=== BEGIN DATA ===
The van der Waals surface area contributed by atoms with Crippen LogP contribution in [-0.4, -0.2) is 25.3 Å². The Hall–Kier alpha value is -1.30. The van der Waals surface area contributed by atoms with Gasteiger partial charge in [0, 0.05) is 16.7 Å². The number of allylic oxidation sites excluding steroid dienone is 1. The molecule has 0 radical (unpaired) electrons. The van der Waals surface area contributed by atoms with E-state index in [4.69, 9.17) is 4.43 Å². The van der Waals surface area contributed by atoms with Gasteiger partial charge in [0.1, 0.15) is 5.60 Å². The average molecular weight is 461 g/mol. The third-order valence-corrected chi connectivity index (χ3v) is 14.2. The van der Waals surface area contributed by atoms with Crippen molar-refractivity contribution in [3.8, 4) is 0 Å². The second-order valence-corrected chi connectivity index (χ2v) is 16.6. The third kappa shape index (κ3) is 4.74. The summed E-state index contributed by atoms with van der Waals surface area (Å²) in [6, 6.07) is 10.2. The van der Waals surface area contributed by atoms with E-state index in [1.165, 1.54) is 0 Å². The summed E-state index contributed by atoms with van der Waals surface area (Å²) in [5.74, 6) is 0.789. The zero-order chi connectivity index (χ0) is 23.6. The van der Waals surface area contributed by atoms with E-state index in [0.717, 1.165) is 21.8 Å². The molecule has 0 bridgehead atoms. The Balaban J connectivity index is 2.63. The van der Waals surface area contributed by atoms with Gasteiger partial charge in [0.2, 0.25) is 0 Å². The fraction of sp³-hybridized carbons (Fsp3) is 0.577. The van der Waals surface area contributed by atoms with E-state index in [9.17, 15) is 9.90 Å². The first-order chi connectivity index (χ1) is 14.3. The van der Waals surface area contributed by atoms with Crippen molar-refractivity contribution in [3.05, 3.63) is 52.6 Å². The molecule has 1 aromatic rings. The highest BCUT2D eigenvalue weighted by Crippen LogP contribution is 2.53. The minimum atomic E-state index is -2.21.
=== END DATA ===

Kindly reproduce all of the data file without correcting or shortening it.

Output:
The van der Waals surface area contributed by atoms with Crippen LogP contribution in [-0.4, -0.2) is 25.3 Å². The Hall–Kier alpha value is -1.30. The van der Waals surface area contributed by atoms with Gasteiger partial charge in [0, 0.05) is 16.7 Å². The number of allylic oxidation sites excluding steroid dienone is 1. The molecule has 0 radical (unpaired) electrons. The van der Waals surface area contributed by atoms with E-state index in [4.69, 9.17) is 4.43 Å². The van der Waals surface area contributed by atoms with Gasteiger partial charge in [0.1, 0.15) is 5.60 Å². The average molecular weight is 461 g/mol. The third-order valence-corrected chi connectivity index (χ3v) is 14.2. The van der Waals surface area contributed by atoms with Crippen molar-refractivity contribution in [3.8, 4) is 0 Å². The second-order valence-corrected chi connectivity index (χ2v) is 16.6. The third kappa shape index (κ3) is 4.74. The summed E-state index contributed by atoms with van der Waals surface area (Å²) in [6, 6.07) is 10.2. The van der Waals surface area contributed by atoms with E-state index in [1.165, 1.54) is 0 Å². The summed E-state index contributed by atoms with van der Waals surface area (Å²) in [5.74, 6) is 0.789. The zero-order chi connectivity index (χ0) is 23.6. The van der Waals surface area contributed by atoms with E-state index in [0.717, 1.165) is 21.8 Å². The molecule has 0 bridgehead atoms. The Balaban J connectivity index is 2.63. The van der Waals surface area contributed by atoms with Gasteiger partial charge in [0.2, 0.25) is 0 Å². The fraction of sp³-hybridized carbons (Fsp3) is 0.577. The van der Waals surface area contributed by atoms with E-state index in [9.17, 15) is 9.90 Å². The first-order chi connectivity index (χ1) is 14.3. The van der Waals surface area contributed by atoms with Crippen molar-refractivity contribution in [3.05, 3.63) is 52.6 Å². The molecule has 1 aromatic rings. The highest BCUT2D eigenvalue weighted by Crippen LogP contribution is 2.53. The minimum atomic E-state index is -2.21.